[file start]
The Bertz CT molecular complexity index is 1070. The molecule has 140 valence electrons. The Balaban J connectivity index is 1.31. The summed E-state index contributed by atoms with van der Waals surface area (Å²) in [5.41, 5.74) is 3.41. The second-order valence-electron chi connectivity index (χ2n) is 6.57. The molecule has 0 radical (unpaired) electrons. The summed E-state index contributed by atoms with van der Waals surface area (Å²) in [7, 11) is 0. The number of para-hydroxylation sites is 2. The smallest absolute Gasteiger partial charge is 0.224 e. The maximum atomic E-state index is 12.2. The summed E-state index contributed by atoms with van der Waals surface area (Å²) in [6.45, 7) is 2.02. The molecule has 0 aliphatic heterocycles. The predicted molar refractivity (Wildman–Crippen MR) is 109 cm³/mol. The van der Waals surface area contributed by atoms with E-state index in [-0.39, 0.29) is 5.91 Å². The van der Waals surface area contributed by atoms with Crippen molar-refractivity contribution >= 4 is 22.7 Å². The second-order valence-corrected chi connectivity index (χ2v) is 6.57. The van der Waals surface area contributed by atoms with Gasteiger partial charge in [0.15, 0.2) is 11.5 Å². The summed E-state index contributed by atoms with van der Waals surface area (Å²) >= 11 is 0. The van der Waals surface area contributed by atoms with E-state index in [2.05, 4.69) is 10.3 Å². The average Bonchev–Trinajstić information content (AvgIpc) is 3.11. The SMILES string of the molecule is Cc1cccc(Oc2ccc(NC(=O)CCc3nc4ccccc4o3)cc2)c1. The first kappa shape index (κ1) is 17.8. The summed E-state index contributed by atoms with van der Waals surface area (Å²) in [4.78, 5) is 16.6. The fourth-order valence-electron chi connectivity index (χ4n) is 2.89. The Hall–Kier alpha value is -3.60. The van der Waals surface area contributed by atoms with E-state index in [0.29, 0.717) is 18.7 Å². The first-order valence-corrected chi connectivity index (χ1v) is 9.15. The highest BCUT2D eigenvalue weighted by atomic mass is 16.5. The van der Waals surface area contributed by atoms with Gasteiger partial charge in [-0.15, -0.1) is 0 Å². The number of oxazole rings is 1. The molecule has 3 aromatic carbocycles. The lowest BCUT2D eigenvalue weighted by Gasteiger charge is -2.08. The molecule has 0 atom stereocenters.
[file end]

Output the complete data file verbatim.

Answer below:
The Bertz CT molecular complexity index is 1070. The molecule has 140 valence electrons. The Balaban J connectivity index is 1.31. The summed E-state index contributed by atoms with van der Waals surface area (Å²) in [5.41, 5.74) is 3.41. The second-order valence-electron chi connectivity index (χ2n) is 6.57. The molecule has 0 radical (unpaired) electrons. The summed E-state index contributed by atoms with van der Waals surface area (Å²) in [7, 11) is 0. The number of para-hydroxylation sites is 2. The smallest absolute Gasteiger partial charge is 0.224 e. The maximum atomic E-state index is 12.2. The summed E-state index contributed by atoms with van der Waals surface area (Å²) in [6.45, 7) is 2.02. The molecule has 0 aliphatic heterocycles. The predicted molar refractivity (Wildman–Crippen MR) is 109 cm³/mol. The van der Waals surface area contributed by atoms with E-state index in [-0.39, 0.29) is 5.91 Å². The van der Waals surface area contributed by atoms with Crippen molar-refractivity contribution >= 4 is 22.7 Å². The second-order valence-corrected chi connectivity index (χ2v) is 6.57. The van der Waals surface area contributed by atoms with Gasteiger partial charge in [0.15, 0.2) is 11.5 Å². The summed E-state index contributed by atoms with van der Waals surface area (Å²) >= 11 is 0. The van der Waals surface area contributed by atoms with E-state index in [2.05, 4.69) is 10.3 Å². The average Bonchev–Trinajstić information content (AvgIpc) is 3.11. The SMILES string of the molecule is Cc1cccc(Oc2ccc(NC(=O)CCc3nc4ccccc4o3)cc2)c1. The first kappa shape index (κ1) is 17.8. The summed E-state index contributed by atoms with van der Waals surface area (Å²) in [4.78, 5) is 16.6. The fourth-order valence-electron chi connectivity index (χ4n) is 2.89. The Hall–Kier alpha value is -3.60. The van der Waals surface area contributed by atoms with E-state index in [0.29, 0.717) is 18.7 Å². The first-order valence-corrected chi connectivity index (χ1v) is 9.15. The highest BCUT2D eigenvalue weighted by atomic mass is 16.5. The van der Waals surface area contributed by atoms with Gasteiger partial charge in [-0.15, -0.1) is 0 Å². The number of oxazole rings is 1. The molecule has 3 aromatic carbocycles. The lowest BCUT2D eigenvalue weighted by Gasteiger charge is -2.08. The molecule has 0 atom stereocenters.